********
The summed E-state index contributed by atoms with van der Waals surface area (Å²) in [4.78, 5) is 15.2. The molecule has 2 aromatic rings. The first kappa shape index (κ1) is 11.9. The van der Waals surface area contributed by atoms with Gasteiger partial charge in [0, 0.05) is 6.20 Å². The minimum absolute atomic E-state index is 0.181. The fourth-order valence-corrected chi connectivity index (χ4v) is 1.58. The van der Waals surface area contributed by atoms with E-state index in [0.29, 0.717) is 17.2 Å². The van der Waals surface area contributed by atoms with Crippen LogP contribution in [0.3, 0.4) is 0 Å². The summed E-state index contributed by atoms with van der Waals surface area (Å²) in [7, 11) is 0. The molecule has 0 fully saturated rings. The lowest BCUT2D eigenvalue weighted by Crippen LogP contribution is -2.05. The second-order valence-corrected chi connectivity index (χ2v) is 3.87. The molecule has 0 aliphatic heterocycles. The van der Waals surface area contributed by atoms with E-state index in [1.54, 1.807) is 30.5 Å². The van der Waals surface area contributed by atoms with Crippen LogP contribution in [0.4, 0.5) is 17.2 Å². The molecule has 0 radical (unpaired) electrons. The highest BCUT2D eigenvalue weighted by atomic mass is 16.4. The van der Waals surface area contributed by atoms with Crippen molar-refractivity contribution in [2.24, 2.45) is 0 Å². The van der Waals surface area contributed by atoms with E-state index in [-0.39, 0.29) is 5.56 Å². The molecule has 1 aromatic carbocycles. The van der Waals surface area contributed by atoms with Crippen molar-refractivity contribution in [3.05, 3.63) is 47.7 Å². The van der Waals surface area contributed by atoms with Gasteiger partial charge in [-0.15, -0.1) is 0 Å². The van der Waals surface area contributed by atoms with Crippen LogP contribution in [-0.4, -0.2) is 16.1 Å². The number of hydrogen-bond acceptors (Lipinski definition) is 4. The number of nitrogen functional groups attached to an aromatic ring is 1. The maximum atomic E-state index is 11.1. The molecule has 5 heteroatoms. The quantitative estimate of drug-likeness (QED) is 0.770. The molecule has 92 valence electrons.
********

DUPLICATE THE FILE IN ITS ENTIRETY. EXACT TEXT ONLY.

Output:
The summed E-state index contributed by atoms with van der Waals surface area (Å²) in [4.78, 5) is 15.2. The molecule has 2 aromatic rings. The first kappa shape index (κ1) is 11.9. The van der Waals surface area contributed by atoms with Gasteiger partial charge in [0, 0.05) is 6.20 Å². The minimum absolute atomic E-state index is 0.181. The fourth-order valence-corrected chi connectivity index (χ4v) is 1.58. The van der Waals surface area contributed by atoms with E-state index in [0.29, 0.717) is 17.2 Å². The van der Waals surface area contributed by atoms with Crippen LogP contribution in [0.3, 0.4) is 0 Å². The summed E-state index contributed by atoms with van der Waals surface area (Å²) in [7, 11) is 0. The molecule has 0 fully saturated rings. The lowest BCUT2D eigenvalue weighted by Crippen LogP contribution is -2.05. The second-order valence-corrected chi connectivity index (χ2v) is 3.87. The molecule has 0 aliphatic heterocycles. The van der Waals surface area contributed by atoms with E-state index in [1.54, 1.807) is 30.5 Å². The van der Waals surface area contributed by atoms with Crippen LogP contribution in [0.4, 0.5) is 17.2 Å². The molecule has 0 radical (unpaired) electrons. The highest BCUT2D eigenvalue weighted by atomic mass is 16.4. The van der Waals surface area contributed by atoms with Crippen molar-refractivity contribution in [2.24, 2.45) is 0 Å². The van der Waals surface area contributed by atoms with E-state index in [-0.39, 0.29) is 5.56 Å². The molecule has 1 aromatic carbocycles. The van der Waals surface area contributed by atoms with Crippen molar-refractivity contribution in [3.05, 3.63) is 47.7 Å². The van der Waals surface area contributed by atoms with Gasteiger partial charge in [-0.15, -0.1) is 0 Å². The van der Waals surface area contributed by atoms with Crippen LogP contribution in [-0.4, -0.2) is 16.1 Å². The number of hydrogen-bond acceptors (Lipinski definition) is 4. The number of nitrogen functional groups attached to an aromatic ring is 1. The maximum atomic E-state index is 11.1. The molecule has 5 heteroatoms. The quantitative estimate of drug-likeness (QED) is 0.770. The molecule has 92 valence electrons.